Kirby Genesis 0 and 1: This has the potential to become my new favorite comic.  Like Marvels and Kingdom Come, Genesis follows an unlikely lead in Kirby Freeman.  He’s the slightly nerdy kid smitten with the hottest girl in school in a world that’s about to explode in wonder.  He’s down to earth, yet knowledgeable.  He’s a little bit awed but skeptical enough not to be carried away.  He’s a little bit funny, but he’s not the class clown.  He has a small dose of teen angst, but not so much to be off-putting.  The art is also amazing, though that should be expected from a team headed by Alex Ross.  I particularly appreciated the humorous style for the flashback scenes and the contrast of shadowed human beings with almost neon alien visitors. 


Legion of Superheroes 13-15/Adventure Comics 526-528: This just isn’t working.  The new Paul Levitz Legion hasn’t been awful.  It’s even been great on occasion, particularly in the Annual and the Legion of Super-Villains one-shot.  But as an ongoing title, it’s been mediocre more often than that.  I almost think this would work better as an over-sized quarterly comic.  There are too many storylines for any of them to move forward that much.  And there are too many changes in direction- such as Mon’El leaving and then coming back right away again.  Adventure has been slightly better thanks to a smaller cast and superior art by both Phil Jimenez (now departed) and Jimenez-influenced Geraldo Borges.  Unfortunately, the kids are often unlikable and that makes it difficult to care about their triumphs or the their setbacks. 


Red Skull: Incarnate 1: Wow, what a great comic.  When I saw that Marvel was publishing a Red Skull origin story, I merely hoped that it would be as good as 2008’s Magneto Testament.  I didn’t realize that this was an intentional follow-up by the same author, Greg Pak.  The previous series explored the events that caused a young boy victimized by Nazis to become one of the world’s greatest villains.  This series is an interesting counterpoint.  What would cause a young boy to become one of the most fearsome Nazis in comic book history?  It’s been an intriguing case study so far.  We see a childhood penchant for cruelty and early lessons against weakness.  Red Skull Incarnate is heading to a dark place.  But, on occasion, that can make for a fascinating story.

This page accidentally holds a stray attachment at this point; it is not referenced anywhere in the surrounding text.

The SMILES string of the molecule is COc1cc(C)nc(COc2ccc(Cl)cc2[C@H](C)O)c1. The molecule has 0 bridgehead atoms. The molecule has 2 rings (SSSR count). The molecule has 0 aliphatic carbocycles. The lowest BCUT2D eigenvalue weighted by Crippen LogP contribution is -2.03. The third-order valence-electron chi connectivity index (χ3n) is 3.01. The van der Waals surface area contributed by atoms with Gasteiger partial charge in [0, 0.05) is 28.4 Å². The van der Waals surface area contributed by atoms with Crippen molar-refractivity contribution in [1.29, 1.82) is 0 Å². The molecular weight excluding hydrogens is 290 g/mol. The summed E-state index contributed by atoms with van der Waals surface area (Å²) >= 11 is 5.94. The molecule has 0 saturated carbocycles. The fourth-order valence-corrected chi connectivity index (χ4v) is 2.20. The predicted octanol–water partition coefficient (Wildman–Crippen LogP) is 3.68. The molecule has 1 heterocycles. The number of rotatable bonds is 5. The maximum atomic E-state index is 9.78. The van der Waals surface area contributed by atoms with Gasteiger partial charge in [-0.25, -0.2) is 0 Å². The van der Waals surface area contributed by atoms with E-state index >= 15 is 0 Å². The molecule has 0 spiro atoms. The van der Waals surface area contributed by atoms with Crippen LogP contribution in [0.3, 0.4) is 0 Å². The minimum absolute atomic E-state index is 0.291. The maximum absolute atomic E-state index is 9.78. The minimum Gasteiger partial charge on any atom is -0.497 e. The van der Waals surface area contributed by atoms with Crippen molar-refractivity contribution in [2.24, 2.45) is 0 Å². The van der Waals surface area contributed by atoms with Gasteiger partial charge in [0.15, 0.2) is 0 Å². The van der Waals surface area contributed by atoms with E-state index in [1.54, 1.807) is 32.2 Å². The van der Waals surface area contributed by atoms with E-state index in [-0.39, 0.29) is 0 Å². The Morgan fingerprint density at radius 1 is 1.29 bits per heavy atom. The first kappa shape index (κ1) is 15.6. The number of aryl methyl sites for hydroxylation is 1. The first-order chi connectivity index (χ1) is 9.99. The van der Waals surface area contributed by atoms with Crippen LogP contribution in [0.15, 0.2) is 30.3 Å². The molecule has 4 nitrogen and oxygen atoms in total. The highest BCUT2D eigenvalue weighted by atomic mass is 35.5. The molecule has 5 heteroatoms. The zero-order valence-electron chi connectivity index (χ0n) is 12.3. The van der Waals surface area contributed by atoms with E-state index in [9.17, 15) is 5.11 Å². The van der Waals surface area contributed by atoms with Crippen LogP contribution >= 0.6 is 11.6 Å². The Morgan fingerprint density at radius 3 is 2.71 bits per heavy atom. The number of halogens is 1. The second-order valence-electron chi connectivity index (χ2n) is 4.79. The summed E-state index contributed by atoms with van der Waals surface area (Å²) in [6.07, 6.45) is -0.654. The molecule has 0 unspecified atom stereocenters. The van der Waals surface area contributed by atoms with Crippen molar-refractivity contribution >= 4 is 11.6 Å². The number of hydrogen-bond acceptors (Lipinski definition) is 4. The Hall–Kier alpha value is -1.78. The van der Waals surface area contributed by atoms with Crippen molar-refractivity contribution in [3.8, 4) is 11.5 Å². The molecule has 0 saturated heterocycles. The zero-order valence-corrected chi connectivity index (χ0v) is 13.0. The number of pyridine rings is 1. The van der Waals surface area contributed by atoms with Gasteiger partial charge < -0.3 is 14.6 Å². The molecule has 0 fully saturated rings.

The Red Wing 1: Jonathan Hickman’s new sci-fi series has the potential to be a really cool comic.  The series focuses on a team of pilots, kind of like Kurt Busiek’s Shockrockets but with the added twist of time travel.  That twist introduces unique dangers: instant aging, four-dimensional dogfights and being stranded in the age of dinosaurs.  There’s a strong human angle as the two main characters are trying to follow in their famous father’s footsteps.  And there’s a mystery to hook you in- are their fathers dead or merely lost in time?  The art has a Frank Quitely influence, though it’s lacking his polish.  Yet it’s strong enough to carry the story and convey the tension. 


Rocketeer Adventures 1-3: Anthologies are a risky venture.  They can be erratic from issue to issue, or even within a single issue.  That problem has plagued recent character specific anthologies such as Dark Horse’s Escapist.  But the Rocketeer sidesteps that obstacle with ease.  The list of creators is top-notch and their contributions maintain a high level of quality throughout.  There’s also a nice variety of tone and style.  Some creators aim for action while others are more focused on humor.  Some stories contain strong characterization, revealing Cliff’s jealousy over his girlfriend Betty, while others are light-hearted romps than provide more escape than analysis.  There’s also an appropriate level of cheesecake- Betty is based on pin-up model Bettie Page after all- but it’s never exploitative.  The Rocketeer Adventures are a model for how to do an anthology right.

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Comment by Travis Herrick (Modular Mod) on August 12, 2011 at 11:28am

Invincible 80/Guarding the Globe 5: I'm taking one of my breaks from Invincible right now. After the war I just need it myself. I only made it through the first 2 issues of Guarding the Globe before I bailed. It just wasn't working for me. 


I agree with everything you said regarding iZombie, including the back-up. 


I reckon I'm enjoying the LSH series more than you, and Mon-el leaving and coming back suddenly was his surprise win of the leader elections. Although I don't know why it would surprise them/ I do agree there are too many sub-plots going on that make the main series move at a glacial pace. Phil Jimenez as the regular artist sure didn't last too long.


I thought I might be the only one here reading Red Wing, but I liked that first issue a whole lot.

Comment by Wandering Sensei: Moderator Man on August 12, 2011 at 10:54pm
I loved that issue of Invincible! Still haven't read the one that came after, but not for lack of wanting to.